Rachel McCarthy works in the CAFOD Theology Programme. She reflects on the inspiring prayers, gifts and actions of the Catholic community throughout this Year of Mercy.
At the beginning of the Year of Mercy, Pope Francis proclaimed, “May the balm of mercy reach everyone, both believers and those far away, as a sign that the Kingdom of God is already present in our midst!”
I have been amazed by the ways you have borne witness to God’s mercy this year, through the corporal and spiritual works of mercy. Thank you for all you do to stand alongside our sisters and brothers living in poverty. Here, we celebrate how you have brought mercy to your local communities and our world.
Feed the hungry
This Harvest, St John Bosco’s parish in Woodley offered gifts to people who are hungry around world.
Rita Belletty said, “This year we held a creation mass and Harvest offering. It is a token offered back to God in thanksgiving for the gift of fruitful earth, sun and water, joined by our own labour, making us co-creators with God. The second offering was a globe which was taken up to remind us that it is the whole world we are praying for.”
St Thomas More’s Catholic Primary school, Havant, held a special service to pray for people around the world at Harvest. The children offered raspberries and tomatoes which they had grown with their own hands. Patrick, a CAFOD Education volunteer, was impressed by the variety of food in the offertory. Patrick said, “We lit candles to unite our prayers to God for a fruitful harvest across the world.” Catholics in Norfolk visited a local foodbank for single people and families who are struggling at home. They helped to sort food and distribute donations, taking care that nothing was wasted.
Buy the World Gift of a Vegetable Garden so families around the world can enjoy a healthy, nutritious diet.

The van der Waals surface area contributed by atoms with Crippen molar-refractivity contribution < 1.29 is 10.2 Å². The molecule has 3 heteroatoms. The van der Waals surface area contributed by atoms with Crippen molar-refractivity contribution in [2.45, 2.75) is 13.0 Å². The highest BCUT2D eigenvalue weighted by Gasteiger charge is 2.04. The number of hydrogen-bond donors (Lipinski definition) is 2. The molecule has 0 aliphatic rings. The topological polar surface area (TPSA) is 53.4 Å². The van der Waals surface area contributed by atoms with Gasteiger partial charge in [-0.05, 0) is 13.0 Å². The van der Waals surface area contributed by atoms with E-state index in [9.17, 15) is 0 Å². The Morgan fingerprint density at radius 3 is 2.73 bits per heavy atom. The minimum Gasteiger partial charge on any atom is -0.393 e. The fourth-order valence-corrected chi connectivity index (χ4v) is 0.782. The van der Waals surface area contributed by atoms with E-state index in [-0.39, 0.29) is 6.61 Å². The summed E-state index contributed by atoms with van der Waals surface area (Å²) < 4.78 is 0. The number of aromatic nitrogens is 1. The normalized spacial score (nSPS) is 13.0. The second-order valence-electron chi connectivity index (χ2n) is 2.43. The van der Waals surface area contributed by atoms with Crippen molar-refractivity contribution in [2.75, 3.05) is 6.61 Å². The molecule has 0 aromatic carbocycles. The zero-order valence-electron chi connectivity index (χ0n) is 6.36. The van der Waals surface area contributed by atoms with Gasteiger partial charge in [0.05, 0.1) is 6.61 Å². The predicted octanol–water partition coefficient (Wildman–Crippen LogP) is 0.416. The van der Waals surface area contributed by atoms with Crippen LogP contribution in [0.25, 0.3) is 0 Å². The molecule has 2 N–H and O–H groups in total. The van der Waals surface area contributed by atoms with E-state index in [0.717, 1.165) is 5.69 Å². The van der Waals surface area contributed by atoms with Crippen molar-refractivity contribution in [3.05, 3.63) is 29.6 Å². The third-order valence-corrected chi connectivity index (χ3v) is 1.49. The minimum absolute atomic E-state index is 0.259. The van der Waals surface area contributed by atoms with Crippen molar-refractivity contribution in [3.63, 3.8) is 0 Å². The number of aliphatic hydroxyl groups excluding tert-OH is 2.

Give drink to the thirsty
On World Water Day, children and parishioners in Leeds walked three miles along a canal in solidarity with those do not have access to clean water.
Joanne Taylor, CAFOD representative in Leeds, said, “Being able to turn on a tap and have clean water is something we take for granted, but having to walk miles every day to collect water is a daily reality for so many people around the world. That is why this year we walked for three miles carrying buckets of canal water in solidarity with our global brothers and sisters.”
During Lent, the children’s liturgy group at St Gregory the Great and Our Lady of Peace in Stratford upon Avon performed a play about water poverty. The children showed how girls struggle to finish school from a lack of water. Their support is helping us to turn on the taps for communities across the world.
Give the World Gift of Water for a family and help protect them and keep them healthy.
Clothe the naked
In July, Our Lady of Valley parish in Clitheroe, Lancashire, came together for a 12 hour knitting session. Parishioners of all ages gave up their time to knit blankets for Syrian refugees.
CAFOD supporter Anthony Brown said, “There were knitters and natterers and most did both. Men came too, some who could already knit and some who had never knitted before. When the winter comes, people will need these blankets.”
Welcome the stranger
Thousands of you have made Year of Mercy pilgrimages to welcome refugees. CAFOD volunteer John Tweddell took part in a pilgrimage with fellow parishioners from across Portsmouth diocese.
John said, “It was a long, windy walk with our cross and banner but we chatted to people we passed and told them about our commitment to pray for refugees and peace.
“Our prayers asked us to imagine how we would feel if we had lost or been separated from our own families- heartbreaking!”
Their pilgrimage ended with Mass at Portsmouth cathedral. “We were looking forward to a welcome and a hot drink. But this made us think about our fellow brothers and sisters making journeys because of persecution, war, drought or floods. Will they find a welcome when they finish their journeys?”
Care for our common home
Pope Francis has this year suggested a new work of mercy: to care for our common home.
Parishioners from Saint Henry Morse in Norfolk celebrated the season of creation, which began on the World Day of Prayer for the Care of Creation on 1 September until the feast of Saint Francis of Assisi on 4 October. The parish celebrated with a prayer vigil for creation, ending with a final hour of adoration of the Blessed Sacrament.
The parish were responding to Pope Francis’ special request to “take good care of creation– a gift freely given– cultivating and protecting it for future generations”.
Thank you so much!